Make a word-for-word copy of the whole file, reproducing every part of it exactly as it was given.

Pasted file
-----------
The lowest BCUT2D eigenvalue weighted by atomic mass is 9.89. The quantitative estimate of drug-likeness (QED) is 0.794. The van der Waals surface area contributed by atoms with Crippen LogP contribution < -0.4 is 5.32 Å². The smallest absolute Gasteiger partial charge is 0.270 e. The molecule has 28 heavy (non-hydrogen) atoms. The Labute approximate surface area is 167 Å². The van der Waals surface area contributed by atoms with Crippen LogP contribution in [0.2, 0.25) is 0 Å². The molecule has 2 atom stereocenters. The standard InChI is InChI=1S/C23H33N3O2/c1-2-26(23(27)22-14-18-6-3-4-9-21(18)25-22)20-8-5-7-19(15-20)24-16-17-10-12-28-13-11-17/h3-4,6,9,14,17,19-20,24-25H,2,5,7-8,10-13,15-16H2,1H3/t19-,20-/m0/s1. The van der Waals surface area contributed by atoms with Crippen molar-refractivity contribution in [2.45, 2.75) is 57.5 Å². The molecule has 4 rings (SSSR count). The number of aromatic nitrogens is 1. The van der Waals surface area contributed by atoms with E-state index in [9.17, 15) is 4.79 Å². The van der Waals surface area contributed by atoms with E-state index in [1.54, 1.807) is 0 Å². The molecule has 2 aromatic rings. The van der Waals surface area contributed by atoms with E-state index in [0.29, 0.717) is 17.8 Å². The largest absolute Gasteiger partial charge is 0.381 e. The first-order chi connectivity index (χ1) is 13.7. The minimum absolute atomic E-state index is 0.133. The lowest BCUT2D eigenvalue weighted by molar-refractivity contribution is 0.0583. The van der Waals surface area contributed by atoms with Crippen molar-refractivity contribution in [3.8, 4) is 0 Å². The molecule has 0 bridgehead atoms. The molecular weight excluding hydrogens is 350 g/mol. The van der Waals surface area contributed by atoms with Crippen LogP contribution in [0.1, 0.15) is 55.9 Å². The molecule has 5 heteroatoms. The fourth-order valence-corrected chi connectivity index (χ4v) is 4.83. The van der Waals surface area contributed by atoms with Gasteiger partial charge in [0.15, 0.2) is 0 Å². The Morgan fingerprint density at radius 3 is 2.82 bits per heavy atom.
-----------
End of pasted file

The lowest BCUT2D eigenvalue weighted by atomic mass is 9.89. The quantitative estimate of drug-likeness (QED) is 0.794. The van der Waals surface area contributed by atoms with Crippen LogP contribution < -0.4 is 5.32 Å². The smallest absolute Gasteiger partial charge is 0.270 e. The molecule has 28 heavy (non-hydrogen) atoms. The Labute approximate surface area is 167 Å². The van der Waals surface area contributed by atoms with Crippen LogP contribution in [0.2, 0.25) is 0 Å². The molecule has 2 atom stereocenters. The standard InChI is InChI=1S/C23H33N3O2/c1-2-26(23(27)22-14-18-6-3-4-9-21(18)25-22)20-8-5-7-19(15-20)24-16-17-10-12-28-13-11-17/h3-4,6,9,14,17,19-20,24-25H,2,5,7-8,10-13,15-16H2,1H3/t19-,20-/m0/s1. The van der Waals surface area contributed by atoms with Crippen molar-refractivity contribution in [2.45, 2.75) is 57.5 Å². The molecule has 4 rings (SSSR count). The number of aromatic nitrogens is 1. The van der Waals surface area contributed by atoms with E-state index in [9.17, 15) is 4.79 Å². The van der Waals surface area contributed by atoms with E-state index in [1.54, 1.807) is 0 Å². The molecule has 2 aromatic rings. The van der Waals surface area contributed by atoms with E-state index in [0.29, 0.717) is 17.8 Å². The largest absolute Gasteiger partial charge is 0.381 e. The first-order chi connectivity index (χ1) is 13.7. The minimum absolute atomic E-state index is 0.133. The lowest BCUT2D eigenvalue weighted by molar-refractivity contribution is 0.0583. The van der Waals surface area contributed by atoms with Crippen molar-refractivity contribution in [3.8, 4) is 0 Å². The molecule has 0 bridgehead atoms. The molecular weight excluding hydrogens is 350 g/mol. The van der Waals surface area contributed by atoms with Crippen LogP contribution in [0.1, 0.15) is 55.9 Å². The molecule has 5 heteroatoms. The fourth-order valence-corrected chi connectivity index (χ4v) is 4.83. The van der Waals surface area contributed by atoms with Gasteiger partial charge in [0.15, 0.2) is 0 Å². The Morgan fingerprint density at radius 3 is 2.82 bits per heavy atom.